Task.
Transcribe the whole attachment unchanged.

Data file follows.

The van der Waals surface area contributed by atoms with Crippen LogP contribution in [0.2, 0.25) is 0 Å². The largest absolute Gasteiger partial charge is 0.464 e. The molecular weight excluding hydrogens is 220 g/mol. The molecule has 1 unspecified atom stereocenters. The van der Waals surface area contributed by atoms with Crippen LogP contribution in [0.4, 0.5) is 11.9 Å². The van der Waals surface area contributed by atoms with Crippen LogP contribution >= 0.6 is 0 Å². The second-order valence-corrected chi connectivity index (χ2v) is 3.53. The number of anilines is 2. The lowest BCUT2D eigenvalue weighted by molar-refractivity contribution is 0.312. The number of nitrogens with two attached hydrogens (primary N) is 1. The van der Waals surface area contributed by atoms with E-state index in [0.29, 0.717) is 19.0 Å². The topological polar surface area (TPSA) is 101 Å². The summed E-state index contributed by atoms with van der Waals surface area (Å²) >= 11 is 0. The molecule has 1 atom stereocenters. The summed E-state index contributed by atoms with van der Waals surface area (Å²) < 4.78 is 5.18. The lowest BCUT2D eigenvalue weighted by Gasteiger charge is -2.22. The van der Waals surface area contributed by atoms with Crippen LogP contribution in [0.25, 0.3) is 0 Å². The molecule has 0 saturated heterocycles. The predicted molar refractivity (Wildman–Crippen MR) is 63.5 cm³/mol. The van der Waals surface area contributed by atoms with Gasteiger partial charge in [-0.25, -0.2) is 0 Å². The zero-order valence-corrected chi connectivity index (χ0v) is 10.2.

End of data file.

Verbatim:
The van der Waals surface area contributed by atoms with Crippen LogP contribution in [0.2, 0.25) is 0 Å². The largest absolute Gasteiger partial charge is 0.464 e. The molecular weight excluding hydrogens is 220 g/mol. The molecule has 1 unspecified atom stereocenters. The van der Waals surface area contributed by atoms with Crippen LogP contribution in [0.4, 0.5) is 11.9 Å². The van der Waals surface area contributed by atoms with Crippen LogP contribution >= 0.6 is 0 Å². The second-order valence-corrected chi connectivity index (χ2v) is 3.53. The number of anilines is 2. The lowest BCUT2D eigenvalue weighted by molar-refractivity contribution is 0.312. The number of nitrogens with two attached hydrogens (primary N) is 1. The van der Waals surface area contributed by atoms with E-state index in [0.29, 0.717) is 19.0 Å². The topological polar surface area (TPSA) is 101 Å². The summed E-state index contributed by atoms with van der Waals surface area (Å²) >= 11 is 0. The molecule has 1 atom stereocenters. The summed E-state index contributed by atoms with van der Waals surface area (Å²) < 4.78 is 5.18. The lowest BCUT2D eigenvalue weighted by Gasteiger charge is -2.22. The van der Waals surface area contributed by atoms with Crippen LogP contribution in [0.25, 0.3) is 0 Å². The molecule has 0 saturated heterocycles. The predicted molar refractivity (Wildman–Crippen MR) is 63.5 cm³/mol. The van der Waals surface area contributed by atoms with Gasteiger partial charge in [-0.25, -0.2) is 0 Å². The zero-order valence-corrected chi connectivity index (χ0v) is 10.2.